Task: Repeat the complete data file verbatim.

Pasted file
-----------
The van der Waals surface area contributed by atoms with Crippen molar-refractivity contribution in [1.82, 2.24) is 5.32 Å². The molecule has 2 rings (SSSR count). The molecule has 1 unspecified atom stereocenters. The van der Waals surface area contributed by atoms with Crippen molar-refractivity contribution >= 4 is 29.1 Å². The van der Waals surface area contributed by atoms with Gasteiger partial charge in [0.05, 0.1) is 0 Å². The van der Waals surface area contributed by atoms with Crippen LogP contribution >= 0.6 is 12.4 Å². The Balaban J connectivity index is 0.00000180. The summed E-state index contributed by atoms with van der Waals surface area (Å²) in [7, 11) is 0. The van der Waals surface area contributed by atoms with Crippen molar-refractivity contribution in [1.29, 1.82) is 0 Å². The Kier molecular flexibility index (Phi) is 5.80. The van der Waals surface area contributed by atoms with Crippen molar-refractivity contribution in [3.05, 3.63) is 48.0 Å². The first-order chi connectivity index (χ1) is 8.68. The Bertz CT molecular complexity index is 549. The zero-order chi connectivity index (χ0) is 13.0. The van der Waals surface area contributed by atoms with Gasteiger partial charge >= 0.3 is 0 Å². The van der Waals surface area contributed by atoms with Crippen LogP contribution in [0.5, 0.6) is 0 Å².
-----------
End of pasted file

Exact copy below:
The van der Waals surface area contributed by atoms with Crippen molar-refractivity contribution in [1.82, 2.24) is 5.32 Å². The molecule has 2 rings (SSSR count). The molecule has 1 unspecified atom stereocenters. The van der Waals surface area contributed by atoms with Crippen molar-refractivity contribution >= 4 is 29.1 Å². The van der Waals surface area contributed by atoms with Gasteiger partial charge in [0.05, 0.1) is 0 Å². The van der Waals surface area contributed by atoms with Crippen LogP contribution >= 0.6 is 12.4 Å². The Balaban J connectivity index is 0.00000180. The summed E-state index contributed by atoms with van der Waals surface area (Å²) in [7, 11) is 0. The van der Waals surface area contributed by atoms with Crippen molar-refractivity contribution in [1.29, 1.82) is 0 Å². The Kier molecular flexibility index (Phi) is 5.80. The van der Waals surface area contributed by atoms with Crippen molar-refractivity contribution in [3.05, 3.63) is 48.0 Å². The first-order chi connectivity index (χ1) is 8.68. The Bertz CT molecular complexity index is 549. The zero-order chi connectivity index (χ0) is 13.0. The van der Waals surface area contributed by atoms with Gasteiger partial charge >= 0.3 is 0 Å². The van der Waals surface area contributed by atoms with Crippen LogP contribution in [0.5, 0.6) is 0 Å².